Is that new app OK for my kids? | Featured News Story

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For most parents, when we find an app that works, we generally stick with it until something changes. Our kids, however, hop from one app to the next pretty quickly.

It could be a new app they’re using for school, or that invitation-only app going around their friend group. Some of these new apps may have some big issues, like sharing your kid’s personal information or slowing down the phone when it’s downloaded. These tips can help you quickly figure out if an app is appropriate and safe for your kids. Before you say OK, try running it through these five checks.

1. Check the app rating.

App stores have a recommended age rating for every app. Google Play Store uses the Entertainment Software Rating Board (here’s a quick primer on the ESRB ratings), and the Apple Store has its own rating system for apps.

Be sure to click the information icon next to the rating inside the app store as well. An app might be rated E for Everyone, but it could have a notice that “users interact” or that there is “user-generated content” inside the app. When there’s user-generated content or the ability to interact with other users, there could be inappropriate conversations or content on that application. To find notifications about the app’s rating, tap the information icon next to the rating inside the store.

Apple Store ratings:

  • Rated 4+: Contains no objectionable material.

  • Rated 9+: May contain content unsuitable for children under the age of 9.

  • Rated 12+: May contain content unsuitable for children under the age of 12.

ESRB ratings:

  • EC (Early Childhood): OK for kids ages 3 and under.

  • E (Everyone): Fine for all ages, but may have some cartoon, fantasy, or mild violence and may have some mild language.

  • E 10+ (Everyone 10+): Suitable for ages 10 and up, and they may contain more cartoon, fantasy or mild violence, mild language, and suggestive themes.

  • T (Teen): For ages 13 and up and may contain violence, suggestive themes, crude humor, minimal blood, simulated gambling and infrequent use of strong language.

  • M (Mature): For ages 17 and up and may contain intense violence, blood and gore, sexual content and strong language.

  • AO (Adults Only): For ages 18 and up. They may include prolonged scenes of intense violence, graphic sexual content and gambling with real currency.

  • RP (Rating Pending): Used for games that have been submitted to the ESRB but haven’t received a final rating yet.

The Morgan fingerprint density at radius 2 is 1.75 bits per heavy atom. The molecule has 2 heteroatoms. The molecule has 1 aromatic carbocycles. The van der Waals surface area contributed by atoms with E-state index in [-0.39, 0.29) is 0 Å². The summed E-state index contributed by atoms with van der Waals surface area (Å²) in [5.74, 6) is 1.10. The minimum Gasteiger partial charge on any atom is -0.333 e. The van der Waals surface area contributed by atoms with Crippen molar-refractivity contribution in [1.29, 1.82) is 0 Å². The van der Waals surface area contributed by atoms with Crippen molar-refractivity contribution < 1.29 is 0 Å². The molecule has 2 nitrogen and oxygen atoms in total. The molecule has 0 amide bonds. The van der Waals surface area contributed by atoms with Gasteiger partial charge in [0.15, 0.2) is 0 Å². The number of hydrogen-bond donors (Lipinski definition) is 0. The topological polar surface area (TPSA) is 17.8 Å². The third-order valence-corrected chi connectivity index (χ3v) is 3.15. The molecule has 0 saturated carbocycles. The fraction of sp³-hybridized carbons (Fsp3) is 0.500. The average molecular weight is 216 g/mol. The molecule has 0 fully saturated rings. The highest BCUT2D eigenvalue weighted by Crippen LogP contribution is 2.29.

2. Check the number of app downloads in the app store.

I set 100,000 downloads as a minimum threshold before I’ll download a new app. Why? Smaller numbers may simply mean there hasn’t been widespread adoption, but it could be that the developers previously removed it from the store due to bad reviews and uploaded it under a different name. It could also mean that the application is poorly written and could cause problems for the device.

3. Check the app reviews.

If the download number looks good, scan the app reviews. Users will let you know if the app slowed down their device, caused issues or has a bad user experience. Since the app developers can’t remove these reviews, they can be a good indication of how the app works. Consider too that the first several reviews will likely be friends or family of the app maker and may not be the most reliable source of information.

4. Check with other parents.

If the new app passes all these checks, ask other parents about it. Have they heard about the app? If so, are they letting their child use it? And what has their experience been with the app? Has it caused any issues? If there are any flags, steer clear.

5. Check out the app and set up your own profile.

The last step is to download the app for yourself and see how it works. Does it have any built-in parental controls? What kinds of things can you see in the app? Many social media apps have parental controls you can set on your child’s account through your own account, so it’s a good idea to set one up for yourself.

An example of the difference this can make: A parent made headlines this year when they downloaded a new app designed to help kids with their class schedules. The app didn’t ask the parent to verify whether he was a student at the school, and he could access full names, social media profiles and schedules of the students. Once the news got out, the app maker fixed the issues to help protect the privacy of its users. But without this parent looking into the application, there could have been some serious problems for the teens using the app.

If you find that a new app is safe for your child to use, talk with your kids about any concerns you found in your research. And talk about how you’ll work together to help them avoid those dangers, like setting up the built-in controls or using a monitoring app, like Smart Family.

Bonus idea: I love asking my kids to make a presentation about whether a new app they want to use is safe. I ask them to include the pros and cons of the application so I know they’ve researched both sides. When they see me being receptive to their perspective on this new app, they understand my final decision a little better.

Restrict and block apps from your kid’s phone with Smart Family.

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